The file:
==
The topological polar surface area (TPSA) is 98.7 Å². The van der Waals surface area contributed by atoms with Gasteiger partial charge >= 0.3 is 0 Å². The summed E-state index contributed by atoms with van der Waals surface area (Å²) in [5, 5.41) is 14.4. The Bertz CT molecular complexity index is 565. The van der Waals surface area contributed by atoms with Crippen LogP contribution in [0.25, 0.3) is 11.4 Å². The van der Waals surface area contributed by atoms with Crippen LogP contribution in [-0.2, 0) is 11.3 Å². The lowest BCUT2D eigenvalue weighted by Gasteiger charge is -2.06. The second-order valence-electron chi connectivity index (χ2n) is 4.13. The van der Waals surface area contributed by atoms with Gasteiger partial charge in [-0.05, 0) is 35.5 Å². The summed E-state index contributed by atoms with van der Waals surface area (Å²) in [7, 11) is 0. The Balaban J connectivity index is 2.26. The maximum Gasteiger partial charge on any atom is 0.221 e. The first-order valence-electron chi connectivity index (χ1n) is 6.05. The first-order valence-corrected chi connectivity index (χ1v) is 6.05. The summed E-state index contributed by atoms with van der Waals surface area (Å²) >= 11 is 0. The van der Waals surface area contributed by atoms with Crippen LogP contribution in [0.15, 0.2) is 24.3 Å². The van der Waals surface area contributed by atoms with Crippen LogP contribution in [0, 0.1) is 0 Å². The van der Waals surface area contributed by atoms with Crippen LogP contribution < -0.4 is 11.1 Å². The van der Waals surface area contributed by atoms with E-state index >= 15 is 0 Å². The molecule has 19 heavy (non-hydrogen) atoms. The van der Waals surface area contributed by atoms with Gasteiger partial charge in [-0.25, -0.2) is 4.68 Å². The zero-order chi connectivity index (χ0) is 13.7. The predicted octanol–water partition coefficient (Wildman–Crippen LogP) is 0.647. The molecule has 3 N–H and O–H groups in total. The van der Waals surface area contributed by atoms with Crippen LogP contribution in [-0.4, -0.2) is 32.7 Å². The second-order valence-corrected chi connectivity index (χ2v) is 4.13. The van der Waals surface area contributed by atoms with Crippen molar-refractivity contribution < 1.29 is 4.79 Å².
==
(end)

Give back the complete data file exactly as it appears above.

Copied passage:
The topological polar surface area (TPSA) is 98.7 Å². The van der Waals surface area contributed by atoms with Gasteiger partial charge >= 0.3 is 0 Å². The summed E-state index contributed by atoms with van der Waals surface area (Å²) in [5, 5.41) is 14.4. The Bertz CT molecular complexity index is 565. The van der Waals surface area contributed by atoms with Crippen LogP contribution in [0.25, 0.3) is 11.4 Å². The van der Waals surface area contributed by atoms with Crippen LogP contribution in [-0.2, 0) is 11.3 Å². The lowest BCUT2D eigenvalue weighted by Gasteiger charge is -2.06. The second-order valence-electron chi connectivity index (χ2n) is 4.13. The van der Waals surface area contributed by atoms with Gasteiger partial charge in [-0.05, 0) is 35.5 Å². The summed E-state index contributed by atoms with van der Waals surface area (Å²) in [7, 11) is 0. The Balaban J connectivity index is 2.26. The maximum Gasteiger partial charge on any atom is 0.221 e. The first-order valence-electron chi connectivity index (χ1n) is 6.05. The first-order valence-corrected chi connectivity index (χ1v) is 6.05. The summed E-state index contributed by atoms with van der Waals surface area (Å²) >= 11 is 0. The van der Waals surface area contributed by atoms with Crippen LogP contribution in [0.15, 0.2) is 24.3 Å². The van der Waals surface area contributed by atoms with Crippen LogP contribution in [0, 0.1) is 0 Å². The van der Waals surface area contributed by atoms with Crippen LogP contribution < -0.4 is 11.1 Å². The van der Waals surface area contributed by atoms with E-state index >= 15 is 0 Å². The molecule has 19 heavy (non-hydrogen) atoms. The van der Waals surface area contributed by atoms with Gasteiger partial charge in [-0.25, -0.2) is 4.68 Å². The zero-order chi connectivity index (χ0) is 13.7. The predicted octanol–water partition coefficient (Wildman–Crippen LogP) is 0.647. The molecule has 3 N–H and O–H groups in total. The van der Waals surface area contributed by atoms with Crippen LogP contribution in [-0.4, -0.2) is 32.7 Å². The second-order valence-corrected chi connectivity index (χ2v) is 4.13. The van der Waals surface area contributed by atoms with Crippen molar-refractivity contribution < 1.29 is 4.79 Å².